The 4th Horseman is euphemistically called Stone walling by Gottman. I call it Barb wiring as we in an Australian setting are more familiar with barb wire than stone walls.  I think it conveys something sharp and unwelcoming as well. Barb wiring  is the deliberate ignoring and total lack of responsiveness to any invitations or overtures to communicate or be part of a conversation or another persons projects or pains or issues. It is a deliberate ignoring in the face of a required need to be available or to be present.

Banks , Credit Unions  and Mine sites and Power stations and Resource Companies and Government offices  are not families.  They are however made up of people working in hierarchies with a complex array of psycho-social and political and financial  dynamics in place. 

That’s why Managing people and exercising leadership is so interesting. Its also why it can be so difficult. They are also made up of individuals who want to be treated by their work mates and their managers with a dignity and respect. Gottman has never written anything on management or business theory or Risk management. But the apocalyptic horsemen released from the starting gate, and tolerated or ignored  by Managers in a workplace will create their own hell.



on leadership and frogs......



There is that unusually cruel experiment, and hopefully illegal experiment, which seeks to demonstrate how an amphibian metabolism is highly adaptive, especially to temperature variations. The experiment requires a frog to be put in water, and then heat is very gradually applied.  Partial portions of heat by small degree. 

The hapless Freddo simply adjusts his internal thermostat to the raising temperature. Freddo adapts to the small increase in heat , perceiving and accepting the environmental change. By the time the steam is wafting around his nostrils, it is sadly too late to make good his escape.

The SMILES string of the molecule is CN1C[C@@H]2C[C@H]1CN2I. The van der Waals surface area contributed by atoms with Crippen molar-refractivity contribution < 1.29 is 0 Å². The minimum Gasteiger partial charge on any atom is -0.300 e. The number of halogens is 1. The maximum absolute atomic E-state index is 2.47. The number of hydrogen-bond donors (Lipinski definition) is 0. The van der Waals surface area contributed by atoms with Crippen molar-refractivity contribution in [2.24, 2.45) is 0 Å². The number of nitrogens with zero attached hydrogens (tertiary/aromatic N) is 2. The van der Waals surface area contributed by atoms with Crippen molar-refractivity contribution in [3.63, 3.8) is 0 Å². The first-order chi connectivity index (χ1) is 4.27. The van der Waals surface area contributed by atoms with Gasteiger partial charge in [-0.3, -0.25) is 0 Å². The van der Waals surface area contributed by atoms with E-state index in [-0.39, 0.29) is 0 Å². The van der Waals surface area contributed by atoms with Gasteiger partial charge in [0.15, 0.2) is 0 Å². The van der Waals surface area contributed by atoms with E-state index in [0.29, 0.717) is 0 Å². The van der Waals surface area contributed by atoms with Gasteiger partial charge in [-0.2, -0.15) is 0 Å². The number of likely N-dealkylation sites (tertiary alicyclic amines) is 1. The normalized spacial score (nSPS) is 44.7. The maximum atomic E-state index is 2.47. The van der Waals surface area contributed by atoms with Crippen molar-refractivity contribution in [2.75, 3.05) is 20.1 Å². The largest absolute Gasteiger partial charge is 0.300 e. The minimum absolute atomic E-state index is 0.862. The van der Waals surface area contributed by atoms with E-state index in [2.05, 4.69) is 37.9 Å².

Office and work environments can be like that with bad or odd or destructive behaviours. Some years ago I consulted at an office perhaps once a fortnight. The administrative officer at that office had a penchant for completing jigsaw puzzles atop desks in what was a large open planned office area. No doubt that the puzzles were complex 1500 piece puzzles. 

I would see her bulked over a desk on my fortnightly visits.  Mt Fuji being constructed. A Gondoliers buttocks the Jigsaws epicenter, from which all of Venice emanated. The pieces would take shape on the desks and as a crown of thorns starfish populates coral they would grow over desk space. In my absence fortnight to fortnight, imperceptibly and gradually. But day by day none the less until a complete desk top was taken over. Then another desk top. Then another.

Given the general politeness of everybody in that office and the managers passive accommodation  nothing was said. Then the tea room. That sanctum, where one could normally retreat to have a coffee, was invaded by The laughing Cavalier. People would squeeze onto another space to drink and eat. No one said anything. By then, they had to beware of spilling tinned  tuna onto Girl with a Pearl Earrings head scarf.

Individual jigsaws were never dismantled by their builder. More to the point they were never dismantled by staff or management out if fear they might cause offence. Nor in my knowledge were there those conversations that had to take place. No Manager showed any leadership,and delivered an apocalyptic pronouncement and dealt an end to mountains , canals , cavaliers and demure Dutch girl with pearl earing and Japanese national parks.